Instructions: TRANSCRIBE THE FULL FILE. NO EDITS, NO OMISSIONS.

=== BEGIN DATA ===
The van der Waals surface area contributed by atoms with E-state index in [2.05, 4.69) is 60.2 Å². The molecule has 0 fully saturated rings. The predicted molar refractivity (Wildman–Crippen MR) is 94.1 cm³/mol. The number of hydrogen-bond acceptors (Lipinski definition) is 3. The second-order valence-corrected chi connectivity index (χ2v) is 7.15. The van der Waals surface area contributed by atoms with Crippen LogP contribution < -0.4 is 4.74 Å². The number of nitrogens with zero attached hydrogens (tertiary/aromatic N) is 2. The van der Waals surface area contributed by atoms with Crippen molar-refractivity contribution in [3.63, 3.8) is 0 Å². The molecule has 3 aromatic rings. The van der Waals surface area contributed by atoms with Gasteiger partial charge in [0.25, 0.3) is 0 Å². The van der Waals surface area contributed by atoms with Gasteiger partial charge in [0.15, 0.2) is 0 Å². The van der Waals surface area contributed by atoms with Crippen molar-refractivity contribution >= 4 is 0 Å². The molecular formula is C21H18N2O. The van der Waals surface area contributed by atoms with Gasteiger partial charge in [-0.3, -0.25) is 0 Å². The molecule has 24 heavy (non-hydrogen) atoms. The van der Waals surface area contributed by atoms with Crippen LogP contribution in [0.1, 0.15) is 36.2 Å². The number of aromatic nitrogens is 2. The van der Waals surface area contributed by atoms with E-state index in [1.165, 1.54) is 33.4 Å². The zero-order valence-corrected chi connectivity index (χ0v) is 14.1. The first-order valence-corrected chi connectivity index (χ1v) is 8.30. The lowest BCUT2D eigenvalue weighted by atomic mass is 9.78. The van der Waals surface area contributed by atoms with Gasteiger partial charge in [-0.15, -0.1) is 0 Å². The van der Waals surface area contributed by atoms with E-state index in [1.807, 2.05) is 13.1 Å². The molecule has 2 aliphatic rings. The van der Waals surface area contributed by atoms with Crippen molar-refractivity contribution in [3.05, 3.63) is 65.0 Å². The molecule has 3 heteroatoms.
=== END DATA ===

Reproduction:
The van der Waals surface area contributed by atoms with E-state index in [2.05, 4.69) is 60.2 Å². The molecule has 0 fully saturated rings. The predicted molar refractivity (Wildman–Crippen MR) is 94.1 cm³/mol. The number of hydrogen-bond acceptors (Lipinski definition) is 3. The second-order valence-corrected chi connectivity index (χ2v) is 7.15. The van der Waals surface area contributed by atoms with Crippen LogP contribution < -0.4 is 4.74 Å². The number of nitrogens with zero attached hydrogens (tertiary/aromatic N) is 2. The van der Waals surface area contributed by atoms with Crippen molar-refractivity contribution in [3.63, 3.8) is 0 Å². The molecule has 3 aromatic rings. The van der Waals surface area contributed by atoms with Gasteiger partial charge in [0.25, 0.3) is 0 Å². The van der Waals surface area contributed by atoms with Gasteiger partial charge in [0.15, 0.2) is 0 Å². The van der Waals surface area contributed by atoms with Crippen molar-refractivity contribution >= 4 is 0 Å². The molecular formula is C21H18N2O. The van der Waals surface area contributed by atoms with Gasteiger partial charge in [-0.3, -0.25) is 0 Å². The molecule has 24 heavy (non-hydrogen) atoms. The van der Waals surface area contributed by atoms with Crippen LogP contribution in [0.1, 0.15) is 36.2 Å². The number of aromatic nitrogens is 2. The van der Waals surface area contributed by atoms with E-state index in [1.165, 1.54) is 33.4 Å². The zero-order valence-corrected chi connectivity index (χ0v) is 14.1. The first-order valence-corrected chi connectivity index (χ1v) is 8.30. The lowest BCUT2D eigenvalue weighted by atomic mass is 9.78. The van der Waals surface area contributed by atoms with Gasteiger partial charge in [-0.15, -0.1) is 0 Å². The van der Waals surface area contributed by atoms with E-state index in [1.807, 2.05) is 13.1 Å². The molecule has 2 aliphatic rings. The van der Waals surface area contributed by atoms with Crippen molar-refractivity contribution in [3.05, 3.63) is 65.0 Å². The molecule has 3 heteroatoms.